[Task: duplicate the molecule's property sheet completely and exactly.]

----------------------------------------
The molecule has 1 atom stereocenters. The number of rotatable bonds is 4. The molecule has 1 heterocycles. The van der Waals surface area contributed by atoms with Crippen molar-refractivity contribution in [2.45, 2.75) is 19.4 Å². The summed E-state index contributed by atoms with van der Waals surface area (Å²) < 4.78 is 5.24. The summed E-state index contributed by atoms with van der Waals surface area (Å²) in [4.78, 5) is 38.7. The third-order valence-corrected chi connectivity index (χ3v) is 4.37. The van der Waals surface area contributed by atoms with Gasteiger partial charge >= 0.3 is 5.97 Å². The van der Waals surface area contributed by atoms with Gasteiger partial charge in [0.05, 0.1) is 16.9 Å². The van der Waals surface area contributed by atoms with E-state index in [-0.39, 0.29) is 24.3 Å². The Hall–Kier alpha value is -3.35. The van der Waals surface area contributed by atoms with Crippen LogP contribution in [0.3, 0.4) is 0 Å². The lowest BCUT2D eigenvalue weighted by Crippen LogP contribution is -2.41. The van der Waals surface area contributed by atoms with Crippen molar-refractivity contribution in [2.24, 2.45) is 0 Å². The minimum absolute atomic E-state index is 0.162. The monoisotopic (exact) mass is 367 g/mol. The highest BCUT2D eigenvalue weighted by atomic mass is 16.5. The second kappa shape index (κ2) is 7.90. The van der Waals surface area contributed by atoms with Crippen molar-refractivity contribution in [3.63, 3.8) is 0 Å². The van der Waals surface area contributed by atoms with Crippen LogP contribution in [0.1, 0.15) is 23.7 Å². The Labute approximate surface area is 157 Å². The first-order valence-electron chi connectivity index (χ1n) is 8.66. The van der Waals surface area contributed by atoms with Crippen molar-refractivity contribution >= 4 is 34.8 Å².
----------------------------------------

The molecule has 1 atom stereocenters. The number of rotatable bonds is 4. The molecule has 1 heterocycles. The van der Waals surface area contributed by atoms with Crippen molar-refractivity contribution in [2.45, 2.75) is 19.4 Å². The summed E-state index contributed by atoms with van der Waals surface area (Å²) < 4.78 is 5.24. The summed E-state index contributed by atoms with van der Waals surface area (Å²) in [4.78, 5) is 38.7. The third-order valence-corrected chi connectivity index (χ3v) is 4.37. The van der Waals surface area contributed by atoms with Gasteiger partial charge >= 0.3 is 5.97 Å². The van der Waals surface area contributed by atoms with Gasteiger partial charge in [0.05, 0.1) is 16.9 Å². The van der Waals surface area contributed by atoms with E-state index in [-0.39, 0.29) is 24.3 Å². The Hall–Kier alpha value is -3.35. The van der Waals surface area contributed by atoms with Crippen LogP contribution in [0.3, 0.4) is 0 Å². The lowest BCUT2D eigenvalue weighted by Crippen LogP contribution is -2.41. The van der Waals surface area contributed by atoms with Crippen molar-refractivity contribution in [2.24, 2.45) is 0 Å². The minimum absolute atomic E-state index is 0.162. The monoisotopic (exact) mass is 367 g/mol. The highest BCUT2D eigenvalue weighted by atomic mass is 16.5. The second kappa shape index (κ2) is 7.90. The van der Waals surface area contributed by atoms with Crippen molar-refractivity contribution in [3.63, 3.8) is 0 Å². The van der Waals surface area contributed by atoms with Crippen LogP contribution in [0.1, 0.15) is 23.7 Å². The Labute approximate surface area is 157 Å². The first-order valence-electron chi connectivity index (χ1n) is 8.66. The van der Waals surface area contributed by atoms with Crippen molar-refractivity contribution >= 4 is 34.8 Å².